Transesophageal Echocardiogram

Medically Reviewed by James Beckerman, MD, FACC on November 02, 2022
4 min read

A transesophageal echocardiogram (TEE) is a type of ultrasound test. Your doctor puts a tube down your esophagus with an ultrasound device that takes a series of moving pictures of your heart

Your esophagus is the tube where food travels from your throat down to your stomach. It’s very close to your heart. So it’s a good spot to get accurate images of its chambers and valves as blood flows in and out.

A TEE can also show detailed pictures of the blood vessels attached to your heart and its outer lining (pericardium).

The test uses a small echocardiogram transducer, which uses sound waves to measure your heart’s rhythm as it beats. It’s placed on the end of a long, thin, soft tube called an endoscope.

Your doctor may use a TEE to see how blood flows through your heart’s valves. Along with AFib, it may help diagnose:

You may also need a TEE to check how well your heart works during or after surgeries like a bypass, valve replacement, or valve repair. Your doctor may also use it to check for blood clots before an AFib treatment called cardioversion.

A few things can make a TEE too risky for you. This includes problems with your esophagus such as enlarged veins (esophageal varices), or having had radiation treatments in that area for cancer.

Possible risks of transesophageal echocardiograms include bleeding, breathing issues, or heart rhythm problems. You could also have injuries to your mouth, teeth, throat, or esophagus.

You’ll have your procedure at the hospital. You’ll be sedated, so you’ll need someone to drive you to and from your appointment.

Before your test, let your doctor know if:

  • You’re pregnant or think you may be pregnant
  • You take any medications or supplements for any reason
  • You take aspirin, blood thinners, or anything else that could interfere with normal blood clotting, as you may need to stop taking them for a little while before a TEE
  • You’re allergic to latex or anesthesia
  • You have diabetes or take any medications to manage your blood glucose levels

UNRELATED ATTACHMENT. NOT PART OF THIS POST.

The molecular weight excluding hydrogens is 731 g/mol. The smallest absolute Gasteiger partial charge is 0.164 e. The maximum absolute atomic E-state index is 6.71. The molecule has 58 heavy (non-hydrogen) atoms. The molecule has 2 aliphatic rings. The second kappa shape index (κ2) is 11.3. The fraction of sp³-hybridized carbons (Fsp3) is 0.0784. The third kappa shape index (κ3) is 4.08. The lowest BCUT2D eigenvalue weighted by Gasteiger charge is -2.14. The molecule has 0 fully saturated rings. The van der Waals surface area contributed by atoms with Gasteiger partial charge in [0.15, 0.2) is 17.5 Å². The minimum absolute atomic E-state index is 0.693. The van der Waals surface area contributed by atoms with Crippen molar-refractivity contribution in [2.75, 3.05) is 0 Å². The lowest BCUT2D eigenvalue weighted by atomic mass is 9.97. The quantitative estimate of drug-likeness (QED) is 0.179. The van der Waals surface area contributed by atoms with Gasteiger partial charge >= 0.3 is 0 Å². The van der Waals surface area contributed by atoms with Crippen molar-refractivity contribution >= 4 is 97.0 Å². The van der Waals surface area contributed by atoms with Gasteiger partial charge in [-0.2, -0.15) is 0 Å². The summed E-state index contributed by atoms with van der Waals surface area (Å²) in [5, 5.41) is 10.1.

Don’t eat or drink anything for at least 6 hours before the time scheduled for your TEE. Your doctor may also tell you not to drink any alcoholic drinks for a few days before your test.

Take any of your normal medications on the morning of your test. If it’s within 4 hours of your TEE, swallow any of your pills with only a sip of water, not a full glass.

At the hospital, you’ll change into a hospital gown.

You’ll lie on a table or bed with pillows so you’re comfortable. Your nurse will stick small, flat patches called electrodes on your chest. These patches measure the electric signals that your heart makes when it beats. Your nurse will put a blood pressure cuff around your arm and a clip on your finger to measure the oxygen levels in your blood.

To numb your throat for the test, your nurse may give you a solution to gargle and then spray your throat so you won’t feel anything. You’ll get a sedative through an intravenous tube into your vein. This will make you feel sleepy.

Then, they’ll slide the endoscope down your throat and esophagus. They’ll lubricate the tube so it goes down easily.

You may be a little uncomfortable while the endoscope is down your esophagus, but you’ll be able to breathe.

Your doctor may ask you to swallow a few times to shift the endoscope into the right spots to take accurate images.

Your doctor can move the endoscope around slightly to take several images of your heart from different angles. While you may feel movement, it won’t hurt. The whole test may take up to 90 minutes.

After your test, you’ll rest in a recovery area. Staff will watch your heart rate, blood pressure, and oxygen levels. Once those vital signs are stable, you can swallow normally, and you feel alert, your nurses will take off your chest electrodes, cuff, and clips, and remove your IV tube. You can sit up and then get dressed.

You may feel groggy after your test, so go home and rest. Eat the foods you usually do unless your doctor tells you otherwise.

The next day, you should feel normal. You may have a sore throat for a couple of days.

Your doctor will go over your results with you. The images can show these problems:

  • Changes in your heart’s size
  • If your heart’s walls have become thicker
  • How well your heart pumps blood
  • If you have any extra tissue around your heart’s valves that suggest an infection or cancer
  • If blood is regurgitating, or going back into your heart through its valves after each pump
  • If you have narrowed or blocked heart valves
  • If you have any blood clots, which could suggest you had a stroke
  • Damaged heart tissue, which is a sign of a past heart attack
  • Any abnormal connections between your heart and blood vessels, or between your heart’s four chambers